What then is the relationship between speculation and resilience? Our contemporary condition, often labeled the Anthropocene, has unveiled the geological materiality of those things considered social and technical—financial instruments, digital media, and information economies—and forced us to ask by what tactics and strategies, by what affective techniques, do we continue to speculate upon earthly destruction? How might we think together the seeming incommensurability of the material weight and geological timeliness of our earthly actions with the speed and mobility of globalized, computational, and machine traded capital? These questions emerged for me, quite viscerally, in the course of doing field work on the topic of logistics and smart cities. I became concerned with the forms of speculation and hope that continue to facilitate the on-going penetration of computation—both in terms of “smart” cities, grids, logistical systems, and finance—into the earth. For architecture, the question becomes one of thinking how time and space are organized to allow for the continuous operation of development and design when there is a widespread recognition that current forms of urban planning, growth, and development are injurious to human and other forms of life. In order to begin confronting the logics of derivation, extraction, and speculation on negative futures, ones that accept the sacrifice of certain lives as necessary and justified for survival and even growth—what I am labeling “resilient hope”—I want to discuss two scenes from my research: one in West Bengal, India and the other in New York City, United States. While seemingly disparate, thinking through these sites as related to both financialization and extraction might offer us a better understanding of the forms of hope and speculation currently allowing us both to continue myths of economic and technical growth while embracing a future understood as finite and catastrophic.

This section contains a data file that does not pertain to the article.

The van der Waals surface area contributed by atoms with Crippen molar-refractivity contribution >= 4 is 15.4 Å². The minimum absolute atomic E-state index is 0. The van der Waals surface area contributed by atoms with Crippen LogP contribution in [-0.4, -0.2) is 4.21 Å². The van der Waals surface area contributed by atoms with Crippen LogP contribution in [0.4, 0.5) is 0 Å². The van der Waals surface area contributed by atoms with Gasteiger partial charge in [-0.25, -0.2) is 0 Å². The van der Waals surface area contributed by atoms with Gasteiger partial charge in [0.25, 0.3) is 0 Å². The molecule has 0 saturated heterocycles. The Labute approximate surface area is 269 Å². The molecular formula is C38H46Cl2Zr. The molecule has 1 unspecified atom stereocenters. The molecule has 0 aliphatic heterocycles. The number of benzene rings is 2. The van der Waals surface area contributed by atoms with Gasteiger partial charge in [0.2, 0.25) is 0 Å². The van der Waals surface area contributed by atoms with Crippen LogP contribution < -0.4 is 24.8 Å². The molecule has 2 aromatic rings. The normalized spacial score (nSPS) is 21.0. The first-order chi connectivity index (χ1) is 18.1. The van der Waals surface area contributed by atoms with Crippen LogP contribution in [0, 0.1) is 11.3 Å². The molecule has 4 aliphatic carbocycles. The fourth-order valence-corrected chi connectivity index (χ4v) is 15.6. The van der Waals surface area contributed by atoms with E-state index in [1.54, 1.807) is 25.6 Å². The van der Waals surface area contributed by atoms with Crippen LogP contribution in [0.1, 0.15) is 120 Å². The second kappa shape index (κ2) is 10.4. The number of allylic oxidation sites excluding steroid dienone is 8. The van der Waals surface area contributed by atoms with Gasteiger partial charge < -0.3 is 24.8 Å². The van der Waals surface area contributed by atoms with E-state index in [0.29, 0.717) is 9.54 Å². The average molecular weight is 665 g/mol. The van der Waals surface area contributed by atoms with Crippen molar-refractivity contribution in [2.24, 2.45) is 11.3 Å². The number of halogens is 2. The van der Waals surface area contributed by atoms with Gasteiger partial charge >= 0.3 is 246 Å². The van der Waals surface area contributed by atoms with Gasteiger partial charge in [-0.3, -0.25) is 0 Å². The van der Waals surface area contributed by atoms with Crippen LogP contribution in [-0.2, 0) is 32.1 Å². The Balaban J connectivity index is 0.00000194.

In March of 2016 I went to West Bengal to investigate both urban development in Kolkata and how Chinese capital is reformulating territory. One site I visited was the city of Siliguri, located at the border between China, India, Nepal, and Bangladesh on a floodplain of the Himalayas, and therefore an essential component of the vast river systems that are central to life throughout the region. It is also a major site for the extraction of boulders and sand from the river beds that are used for road and building construction, of which there is currently a great deal of throughout the region. The Asian Development Bank has been investing large sums of money to develop a new “silk road” as part of a broader Asian Highway plan to increase and improve infrastructure throughout South and Southeast Asia. Accompanying this speculative infrastructure is also a real-estate development boom largely catering to foreign investment. Both the roads and condos demand massive financing and, of course, concrete. Concrete, in turn, demands sand particles that are clean, smooth, hard, and without clay, chemical coatings or other contamination. To make concrete one must use sand worn by water, which is usually dredged from a river or seabed. A multitude of often disposable laborers working under deplorable conditions endlessly mine sand from local riverbeds, sinking water levels around Siliguri into the earth, drying up, and threatening a major source of water for much of India and Bangladesh.